STEM education at a young age can foster curiosity, promote critical thinking skills, introduce technology literacy, and bring a connectedness between classroom learning and the real world.
NASA is doing its part of making STEM curiosity and application a reality. Danielle McCulloch, the program manager for Flight Opportunities at NASA, said that their activities “aim to reach students who may otherwise not feel connected to STEM topics, careers, and space exploration.”
One of these activities is the TechRise Student Challenge, which is a major investment for generating a future STEM workforce that’s diverse, accessible, and full of competent individuals ready to take on future challenges that might present themselves.
What Is the TechRise Student Challenge?
The TechRise Student Challenge allows children in grades 6-12 to participate in first-hand experiment developments for aerospace or Earth Science. With the guidance of an educator, students who attend a U.S. public, private, or charter school – including those in U.S. territories and Tribal-controlled schools – create a team of four and come up with an idea submission. NASA volunteer judges will choose 60 teams to give $1,500 to move forward and build their proposed experiment idea, a flight box, and a spot on either a rocket-powered lander test flight or a high-altitude balloon.
The student participants will think of an idea, create a payload, and perform a flight test that current NASA researchers do daily. With no experience required to participate in the TechRise Student Challenge, NASA is truly opening doors for every student interested in participating in space exploration and Earth science on a whole new level.
McCulloch believes that the TechRise Student Challenge “aims to inspire the next generation – the Artemis generation – by providing them with the experience and confidence to further explore their passions in STEM.”
How Does TechRise Benefit Students?
With a STEM activity directly linked to NASA, the TechRise Student Challenge is monumental for participants’ educational and professional careers. The mentorship from educators and future engineers and hands-on experience at TechRise will “foster participants’ understanding of their personal connection with STEM topics and how they may contribute to STEM fields,” McCulloch said.
In addition to the various technical skills learned by working with mentors throughout the process, it can increase students’ confidence in themselves working in the STEM industry and develop other necessary mastery like budget management, leadership, and presentation skills.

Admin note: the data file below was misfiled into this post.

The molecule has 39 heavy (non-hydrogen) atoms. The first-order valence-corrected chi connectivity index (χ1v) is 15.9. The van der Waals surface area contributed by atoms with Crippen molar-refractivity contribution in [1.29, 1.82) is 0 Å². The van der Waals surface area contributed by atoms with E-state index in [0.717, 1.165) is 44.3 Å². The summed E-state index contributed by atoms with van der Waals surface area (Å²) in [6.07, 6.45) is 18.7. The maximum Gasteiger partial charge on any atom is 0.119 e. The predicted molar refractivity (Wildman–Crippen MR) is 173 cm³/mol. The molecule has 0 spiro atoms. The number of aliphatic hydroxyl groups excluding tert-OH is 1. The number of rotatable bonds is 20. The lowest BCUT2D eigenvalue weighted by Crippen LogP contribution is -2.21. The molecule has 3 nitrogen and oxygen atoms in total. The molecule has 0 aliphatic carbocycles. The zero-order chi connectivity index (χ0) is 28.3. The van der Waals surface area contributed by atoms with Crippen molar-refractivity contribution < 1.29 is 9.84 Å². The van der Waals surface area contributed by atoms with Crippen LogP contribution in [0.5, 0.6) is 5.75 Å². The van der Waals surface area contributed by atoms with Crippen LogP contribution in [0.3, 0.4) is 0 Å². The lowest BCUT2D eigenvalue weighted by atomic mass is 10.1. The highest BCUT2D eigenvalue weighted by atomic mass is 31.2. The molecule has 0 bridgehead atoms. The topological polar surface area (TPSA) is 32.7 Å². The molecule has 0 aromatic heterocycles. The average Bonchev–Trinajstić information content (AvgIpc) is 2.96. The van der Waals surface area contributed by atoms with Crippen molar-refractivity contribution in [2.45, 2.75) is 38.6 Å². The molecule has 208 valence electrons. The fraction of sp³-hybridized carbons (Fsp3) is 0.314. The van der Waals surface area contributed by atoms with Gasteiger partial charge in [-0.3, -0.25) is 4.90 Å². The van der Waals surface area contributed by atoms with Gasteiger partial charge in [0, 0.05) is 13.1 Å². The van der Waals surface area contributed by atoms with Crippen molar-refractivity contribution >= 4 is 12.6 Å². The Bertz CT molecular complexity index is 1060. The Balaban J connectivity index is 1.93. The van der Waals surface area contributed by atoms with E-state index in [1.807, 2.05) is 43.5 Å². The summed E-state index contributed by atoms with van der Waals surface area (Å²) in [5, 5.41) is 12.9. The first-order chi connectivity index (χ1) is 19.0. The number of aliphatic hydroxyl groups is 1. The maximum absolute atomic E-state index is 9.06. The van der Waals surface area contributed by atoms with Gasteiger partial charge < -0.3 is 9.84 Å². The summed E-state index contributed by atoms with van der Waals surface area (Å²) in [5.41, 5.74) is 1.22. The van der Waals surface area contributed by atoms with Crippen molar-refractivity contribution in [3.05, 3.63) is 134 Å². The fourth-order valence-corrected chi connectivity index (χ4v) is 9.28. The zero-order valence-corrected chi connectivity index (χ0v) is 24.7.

“NASA relies on programs like TechRise to build students’ passion for science and technology through hands-on experience. TechRise prepares them to become the next generation of innovators, scientists, and explorers that will unlock the secrets of the universe,” McCulloch said.
Success From Past TechRise Student Challenges
The third TechRise Student Challenge is bound to be a time of learning, innovation, and STEM success. With the learned skillsets, cooperation with students and mentors, and real-world experiences being a success in and of itself, the discoveries sometimes have bigger positive impacts than a successful STEM student activity.
McCulloch shared various success stories that unveiled transformative discoveries in the STEM industry: “We had experiments that looked at how high altitudes affect solar panel energy output, how to protect computer components from radiation in the stratosphere, how to prevent skin damage in the upper atmosphere, and how to ensure astronaut well-being during long-duration missions. Their creative approach and their ability to think about things a little bit differently was very inspiring.”
How Can You Get Involved?
The third annual TechRise Student Challenge submissions are due Oct. 20. Educators can visit https://www.futureengineers.org/nasatechrise to learn about the challenge, form a team of four students, read the guidelines for experiment ideas, and submit! Videos and design guidelines are available to review before submissions to decide if the experiment is best suited to a high-altitude balloon or the rocket-powered lander. There is no limit to the number of entries for schools and educators alike, so long as the ideas are unique.
“My advice is: Go for it! You can do it. You don’t need any experience, just a good idea! We want to see entries from across the country, from every state and region,” McCulloch said.
Discover more world-changing initiatives for STEM education in the upcoming issue of STEM Today!